I am rarely at a loss for words. However, I found myself struggling to process the horrific violence over the past few weeks. It is generally fairly easy for me to take a pause, think deeply about events and then put my thoughts down in an article. I wish this was still easy to do in this instance, but it is incredibly difficult to even think about how to process the world around us.

Several people reached out to me after the racist attack and murders in Buffalo, offering their condolences to me and my community for the losses that day. The fear that has gripped that community has spread to many other places where Black people do not just fear violence, but fear a return to the wonton racial violence that our community had to deal with constantly until just over fifty years ago. Some will claim that the day-to-day violence in some Black communities should be reacted to in the same way as what happened in Buffalo. They are so wrong for saying and feeling this.

This targeted attack, where the random victims where chosen because they were Black, is so different than murders within our communities around the country that cause a great deal of fear and alarm.

To know that on any given day, there are armed and angry White men who want to murder us because of some perceived damage we have done to their standing in life is truly terrifying.

For many years as I have traveled around the state of Wisconsin talking about race and racism, friends and family members alike have warned me that I needed to be careful. Some told me that I would need a body guard. My immediate family literally feared for my life as I travelled to some places like Janesville. I have never been in fear of being accosted or attacked.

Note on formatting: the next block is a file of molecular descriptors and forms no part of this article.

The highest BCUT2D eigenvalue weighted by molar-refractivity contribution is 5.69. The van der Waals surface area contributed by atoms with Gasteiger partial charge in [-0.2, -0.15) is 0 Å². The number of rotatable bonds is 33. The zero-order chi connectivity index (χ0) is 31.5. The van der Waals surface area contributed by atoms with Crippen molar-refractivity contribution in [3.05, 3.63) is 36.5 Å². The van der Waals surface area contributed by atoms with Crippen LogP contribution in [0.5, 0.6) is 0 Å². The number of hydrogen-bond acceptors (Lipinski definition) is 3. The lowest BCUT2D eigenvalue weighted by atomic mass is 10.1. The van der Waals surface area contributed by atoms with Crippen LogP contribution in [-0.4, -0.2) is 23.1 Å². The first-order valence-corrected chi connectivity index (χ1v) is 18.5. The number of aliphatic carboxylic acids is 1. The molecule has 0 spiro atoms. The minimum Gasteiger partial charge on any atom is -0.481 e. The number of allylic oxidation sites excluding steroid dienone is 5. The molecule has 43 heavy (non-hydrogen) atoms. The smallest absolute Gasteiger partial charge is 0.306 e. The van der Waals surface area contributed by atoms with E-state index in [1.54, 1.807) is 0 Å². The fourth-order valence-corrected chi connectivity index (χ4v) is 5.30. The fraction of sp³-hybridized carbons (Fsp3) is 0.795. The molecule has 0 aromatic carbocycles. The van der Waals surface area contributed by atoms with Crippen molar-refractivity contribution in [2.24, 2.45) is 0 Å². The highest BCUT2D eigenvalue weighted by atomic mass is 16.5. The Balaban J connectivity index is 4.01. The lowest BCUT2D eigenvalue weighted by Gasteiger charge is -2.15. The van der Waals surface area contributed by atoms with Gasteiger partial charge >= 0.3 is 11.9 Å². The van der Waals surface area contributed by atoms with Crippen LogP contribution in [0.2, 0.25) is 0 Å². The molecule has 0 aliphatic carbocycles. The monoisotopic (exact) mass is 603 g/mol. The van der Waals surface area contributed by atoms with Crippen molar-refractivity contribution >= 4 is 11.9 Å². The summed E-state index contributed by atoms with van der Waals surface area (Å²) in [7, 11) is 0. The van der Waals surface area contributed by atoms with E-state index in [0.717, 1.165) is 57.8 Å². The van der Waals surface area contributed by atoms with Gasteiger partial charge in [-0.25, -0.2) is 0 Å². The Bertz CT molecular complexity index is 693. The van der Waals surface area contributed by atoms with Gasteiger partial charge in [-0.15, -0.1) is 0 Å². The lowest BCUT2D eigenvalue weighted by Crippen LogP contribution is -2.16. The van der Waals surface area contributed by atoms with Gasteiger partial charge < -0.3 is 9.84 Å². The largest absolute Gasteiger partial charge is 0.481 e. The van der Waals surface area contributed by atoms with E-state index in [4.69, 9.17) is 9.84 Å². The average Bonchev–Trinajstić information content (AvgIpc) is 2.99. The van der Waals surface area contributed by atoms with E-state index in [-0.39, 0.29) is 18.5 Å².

I do what I do, because it is important work and requires me to be very honest in what I share. I have had a few occasions where angry White men approached me and called me a racist after a speaking engagement. It has never gotten to the point where I was afraid. There was one occasion where a venue where I was speaking at had a person doing similar work a few weeks before me had some white supremacists approach and try to intimidate the people in the audience. As a result there were really frantic conversations about what would happen when I showed up. The police became involved and there was a question as to whether the space would be safe. In the end, everything worked out okay.

In toady’s world I think it would have been handled differently. It might have been canceled because the level of not just threats, but actual violence by hate mongering white supremacists and those who support them, is at a level unseen since the 1950s and 60s.

Threatening race based violence, and targeting specific groups is the new norm in the minds of too many Americans. Despite the targeted attacks on Blacks, Hispanics, Asians and Jews over the past decade, America is still sleeping on the threat. The FBI warned years ago of the infiltration of police departments by white supremacist and everyone yawned. Mother Emanuel Church members were murdered in cold blood and America mostly forgot about it within a few short weeks.

Now the tragic murders in Buffalo have been nearly forgotten, overshadowed by the unthinkable tragedy in Uvalde, Texas. In between these two was the attack against Taiwanese Americans in a church in Santa Ana, California. The level of hate shown by the perpetrators in each case should be another wake up call.

As history has taught us so well within a short time the emotional reactions to these tragedies will dissipate among most Americans and they will go back to life as usual.